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Gwen Mary's story

In the early 1950s, to cover up the bruises caused by her ‘very cruel’ mother, teenage Gwen wore slacks to her school in suburban Sydney. However, one sports day, the PE teacher noticed the bruises beneath her short tunic. Gwen said, ‘they were all over me legs, up me back, over the backs of me arms, and I just said, “Me mother done it” … The teacher just said to me, “This can’t go on”’.

Gwen was then taken to the police station where she was locked in a cell. Not allowed to go home, or to stay with her father who lived separately from the family, Gwen was then made a ward of the state and sent to a government-run girls’ home in western Sydney.

Gwen wasn’t scared to go to the home because she knew that her sister Clare and friend Sally would look after her. Clare and Sally were bigger and older than Gwen, and protected her from ‘cruel’ residents who used to bash younger girls in the shower ‘dungeon’ or ‘if they got goodies from their parents’. If Clare and Sally ‘were locked in solitary confinement there’s no way in the world I’d have a shower’, Gwen said. ‘No chance.’

However, Gwen had no protection against the staff who checked her virginity the minute she arrived. The staff were not nurses. ‘Unless you had a bad cut or something like that, you were lucky if you seen the nurse’, Gwen said. ‘If they wanted to know if you were, whatever, they’d just put their hand in there and, whatever.’

Among the ‘screws’, Gwen remembered ‘kind’ Mrs Kelly who took her shopping or back to her house on days out, or to visit Clare who was eventually admitted to a psychiatric centre because, Gwen said, ‘it affected her more than what it affected me’.

Another ‘screw’ was ‘nasty’ Mrs Ryan who threw cast iron keys in Gwen’s face, and got stuck into her after outings with Mrs Kelly. Mrs Ryan ‘just didn’t like me, and I didn’t like her’, Gwen said.

‘I can fight, don’t get me wrong, but I would never ever hit her. If I did, I think I would’ve killed her … Well, you just don’t hit people … You just don’t do them things.’

As well as being hit, Gwen was forced to scrub floors with a toothbrush that she was then expected to use to clean her teeth. She was also humiliated when she got her first period. ‘You had to hold your sheets up and show everybody. And that’s when we used to get hosed by the fire hose, you know, to make us clean, because we should have known about it. In front of everybody, that used to happen.’

In addition to a virginity check, Gwen and the other girls had to submit to routine internal examinations, especially after visitors left on Sunday. ‘If they thought that you had drugs or anything, everybody would have to go down for a search. Well, sometimes they’d think that you’d put something in your vagina. Well, they wouldn’t care. They put their hand in, and they’d feel … That’s what they done.’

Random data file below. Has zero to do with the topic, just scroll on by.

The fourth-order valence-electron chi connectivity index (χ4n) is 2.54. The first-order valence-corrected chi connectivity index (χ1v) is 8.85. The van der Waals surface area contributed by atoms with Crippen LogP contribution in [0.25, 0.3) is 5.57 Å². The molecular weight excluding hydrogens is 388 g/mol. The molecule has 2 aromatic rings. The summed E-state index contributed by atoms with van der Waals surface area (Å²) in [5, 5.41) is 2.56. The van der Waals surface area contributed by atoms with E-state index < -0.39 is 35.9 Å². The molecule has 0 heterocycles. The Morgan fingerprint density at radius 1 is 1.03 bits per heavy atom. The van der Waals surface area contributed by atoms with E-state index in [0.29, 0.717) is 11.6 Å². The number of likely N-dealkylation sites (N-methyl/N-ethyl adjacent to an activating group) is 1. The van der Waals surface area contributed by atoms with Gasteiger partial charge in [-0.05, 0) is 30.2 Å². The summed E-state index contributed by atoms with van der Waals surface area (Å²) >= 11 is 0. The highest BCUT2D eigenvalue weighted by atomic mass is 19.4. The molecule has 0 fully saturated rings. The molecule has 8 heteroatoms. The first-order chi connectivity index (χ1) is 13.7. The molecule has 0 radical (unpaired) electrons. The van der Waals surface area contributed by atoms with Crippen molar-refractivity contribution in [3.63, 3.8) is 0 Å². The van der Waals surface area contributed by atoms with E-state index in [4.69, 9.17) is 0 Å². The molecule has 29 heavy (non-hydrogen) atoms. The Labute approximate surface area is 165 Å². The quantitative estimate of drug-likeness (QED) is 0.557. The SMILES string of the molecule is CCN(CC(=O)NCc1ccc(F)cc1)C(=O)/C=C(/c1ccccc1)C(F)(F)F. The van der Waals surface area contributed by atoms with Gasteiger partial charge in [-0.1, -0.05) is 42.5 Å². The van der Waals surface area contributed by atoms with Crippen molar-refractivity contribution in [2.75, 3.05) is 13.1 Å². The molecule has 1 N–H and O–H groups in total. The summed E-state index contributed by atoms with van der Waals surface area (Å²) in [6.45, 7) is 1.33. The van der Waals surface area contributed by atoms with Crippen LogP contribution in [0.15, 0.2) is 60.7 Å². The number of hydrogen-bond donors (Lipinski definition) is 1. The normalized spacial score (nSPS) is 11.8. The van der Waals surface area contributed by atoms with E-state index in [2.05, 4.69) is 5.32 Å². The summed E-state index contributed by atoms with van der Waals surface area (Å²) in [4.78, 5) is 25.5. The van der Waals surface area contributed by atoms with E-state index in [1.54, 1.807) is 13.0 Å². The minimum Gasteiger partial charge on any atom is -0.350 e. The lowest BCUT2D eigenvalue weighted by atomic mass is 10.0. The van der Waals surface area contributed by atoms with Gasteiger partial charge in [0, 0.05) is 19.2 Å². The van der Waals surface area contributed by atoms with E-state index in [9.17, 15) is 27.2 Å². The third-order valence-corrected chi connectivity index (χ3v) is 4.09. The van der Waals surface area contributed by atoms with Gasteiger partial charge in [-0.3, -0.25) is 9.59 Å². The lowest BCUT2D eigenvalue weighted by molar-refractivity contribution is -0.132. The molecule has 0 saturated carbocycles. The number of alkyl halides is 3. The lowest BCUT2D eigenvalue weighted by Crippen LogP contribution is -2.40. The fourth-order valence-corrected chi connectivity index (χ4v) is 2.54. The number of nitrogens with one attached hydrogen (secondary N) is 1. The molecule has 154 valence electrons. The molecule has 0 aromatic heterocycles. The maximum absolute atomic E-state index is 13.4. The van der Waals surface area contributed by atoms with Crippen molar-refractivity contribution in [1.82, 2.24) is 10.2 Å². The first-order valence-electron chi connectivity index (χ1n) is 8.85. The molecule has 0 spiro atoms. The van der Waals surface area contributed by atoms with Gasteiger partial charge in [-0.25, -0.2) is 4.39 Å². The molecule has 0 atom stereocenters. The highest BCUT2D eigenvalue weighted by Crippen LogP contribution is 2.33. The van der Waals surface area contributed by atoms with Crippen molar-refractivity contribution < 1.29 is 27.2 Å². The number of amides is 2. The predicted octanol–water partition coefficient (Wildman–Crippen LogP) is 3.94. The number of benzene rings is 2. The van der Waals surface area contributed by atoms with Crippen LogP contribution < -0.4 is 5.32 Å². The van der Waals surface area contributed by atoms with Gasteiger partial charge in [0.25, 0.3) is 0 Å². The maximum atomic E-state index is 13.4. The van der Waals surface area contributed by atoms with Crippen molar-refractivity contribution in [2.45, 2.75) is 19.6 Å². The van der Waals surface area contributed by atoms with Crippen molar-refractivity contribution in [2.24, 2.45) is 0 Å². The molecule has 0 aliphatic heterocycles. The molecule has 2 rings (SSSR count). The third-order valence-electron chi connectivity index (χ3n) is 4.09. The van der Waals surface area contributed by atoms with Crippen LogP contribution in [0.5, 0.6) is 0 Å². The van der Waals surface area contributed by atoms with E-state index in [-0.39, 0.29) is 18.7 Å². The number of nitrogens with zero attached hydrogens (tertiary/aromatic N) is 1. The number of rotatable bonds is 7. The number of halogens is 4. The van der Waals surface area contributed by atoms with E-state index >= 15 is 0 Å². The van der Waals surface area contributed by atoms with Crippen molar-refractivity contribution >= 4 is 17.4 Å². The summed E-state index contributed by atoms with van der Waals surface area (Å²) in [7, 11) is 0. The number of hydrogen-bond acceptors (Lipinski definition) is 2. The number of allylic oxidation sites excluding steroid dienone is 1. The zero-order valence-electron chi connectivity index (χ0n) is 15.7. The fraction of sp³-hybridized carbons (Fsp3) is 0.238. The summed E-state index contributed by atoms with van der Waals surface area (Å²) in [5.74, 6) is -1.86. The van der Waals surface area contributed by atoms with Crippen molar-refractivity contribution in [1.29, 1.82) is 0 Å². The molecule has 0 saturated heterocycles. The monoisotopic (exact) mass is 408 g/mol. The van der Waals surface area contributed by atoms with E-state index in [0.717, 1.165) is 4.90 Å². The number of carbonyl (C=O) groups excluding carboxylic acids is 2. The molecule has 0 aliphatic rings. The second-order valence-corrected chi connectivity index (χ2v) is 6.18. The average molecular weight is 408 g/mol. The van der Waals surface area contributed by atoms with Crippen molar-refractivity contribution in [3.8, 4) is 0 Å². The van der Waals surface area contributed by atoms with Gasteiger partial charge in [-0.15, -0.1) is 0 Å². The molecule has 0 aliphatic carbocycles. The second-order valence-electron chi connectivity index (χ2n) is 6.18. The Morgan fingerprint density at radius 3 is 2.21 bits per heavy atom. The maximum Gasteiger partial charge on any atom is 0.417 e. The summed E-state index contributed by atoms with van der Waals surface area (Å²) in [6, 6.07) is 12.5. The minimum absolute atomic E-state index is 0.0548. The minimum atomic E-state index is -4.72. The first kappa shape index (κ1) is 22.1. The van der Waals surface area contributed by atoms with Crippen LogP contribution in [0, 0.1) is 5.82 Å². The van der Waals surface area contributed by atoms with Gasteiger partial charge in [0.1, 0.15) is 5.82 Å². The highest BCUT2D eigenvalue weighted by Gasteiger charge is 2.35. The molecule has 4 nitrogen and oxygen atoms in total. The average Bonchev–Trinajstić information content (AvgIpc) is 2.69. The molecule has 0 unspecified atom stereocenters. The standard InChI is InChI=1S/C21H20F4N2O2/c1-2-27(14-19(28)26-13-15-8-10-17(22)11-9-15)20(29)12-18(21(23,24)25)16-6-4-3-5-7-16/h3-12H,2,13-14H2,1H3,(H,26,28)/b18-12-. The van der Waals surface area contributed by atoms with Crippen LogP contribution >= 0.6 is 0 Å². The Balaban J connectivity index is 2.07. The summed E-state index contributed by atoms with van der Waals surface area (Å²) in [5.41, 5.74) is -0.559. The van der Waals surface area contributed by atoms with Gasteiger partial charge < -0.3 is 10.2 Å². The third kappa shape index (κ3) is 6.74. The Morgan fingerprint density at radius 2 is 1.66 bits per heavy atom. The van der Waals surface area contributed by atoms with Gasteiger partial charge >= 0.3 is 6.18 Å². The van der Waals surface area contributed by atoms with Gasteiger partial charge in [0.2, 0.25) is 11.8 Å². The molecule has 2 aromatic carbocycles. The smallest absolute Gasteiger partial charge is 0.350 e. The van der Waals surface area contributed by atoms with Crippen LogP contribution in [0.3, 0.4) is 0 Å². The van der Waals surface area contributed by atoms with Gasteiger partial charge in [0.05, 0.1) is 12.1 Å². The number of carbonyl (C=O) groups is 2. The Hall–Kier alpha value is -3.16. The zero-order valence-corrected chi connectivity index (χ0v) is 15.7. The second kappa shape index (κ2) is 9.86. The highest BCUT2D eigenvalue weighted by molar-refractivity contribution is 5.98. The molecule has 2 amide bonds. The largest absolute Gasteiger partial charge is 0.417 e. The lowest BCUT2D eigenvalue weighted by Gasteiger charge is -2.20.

These examinations caused irreparable damage. ‘I can’t remember whether it ever happened to me but there were feather dusters used, the end of the feather duster used, but I know when I was 17 I had to have a hysterectomy because my insides are stuffed.’ Gwen remembered being in ‘heaps of pain’, and went on to say ‘some things I block out, and some things I don’t. Just can’t be bothered thinking about ‘em … otherwise you’d go mad’.

When Gwen left the home at 15, she lived with Clare’s foster mother Ellen George. Ellen adopted ‘quite a few girls’ from the home, and her son Harry always called Gwen ‘his sister’, never ‘his foster sister or anything’. ‘She was the best mum, and he was the best. I used to call him Pop. I was his little Cinderella’, Gwen said. ‘They were the best set of parents I ever had.’

In her late teens, Gwen went to a boys’ home in regional New South Wales and ‘kidnapped’ her brother. He was free for a short time, until the police caught them and took him back. ‘I was lucky I didn’t go to jail’, Gwen said.

In her early 20s, after she’d married her ‘good husband’ Alex, Gwen had better luck hiding another sibling from the authorities. Knowing ‘what went on in homes’ there was ‘no chance in the world’ that she would send her younger sister Dawn back to the Catholic home she’d run away from. Dawn moved in, and the authorities ‘looked for her for years’.

Gwen became close to Dawn, and told her about the abuse in the home. ‘She knows what went on with me … And when I said, “Did anything like that happen to you?” she’d just walk away from me. She won’t answer me.’

Gwen told no one else about the abuse, not even her husband Alex. If anyone else ever inquired, she’d simply say ‘go to jail and find out’. She has never seen a counsellor, and sees no need to. ‘Why would I? I know what went on. Why would I tell a counsellor?’

Essentially, Gwen dealt with her experiences by blocking out her memories and making herself ‘tough’.

‘I try not to let too much worry me because, if you do, it’ll just get you down, it’ll drag you down’, she said. ‘You hear people saying oh they had a bad childhood … That’s an excuse, it is an excuse. You want to get out and better yourself.’

Gwen left the workforce in the 1990s due to a health condition, and is now cared for by Alex who is ‘the best’ husband. She gets sad when she thinks about Ellen who is ‘in heaven now’, and she likes to visit Harry a couple of times a week, and speaks to Dawn on the phone every day.

Gwen’s childhood protector and sister Clare took her own life in her late 20s. Gwen still regularly puts flowers on her grave.

As for the people who hurt Gwen so brutally in the home, ‘those people would be dead by now … what can you do?’

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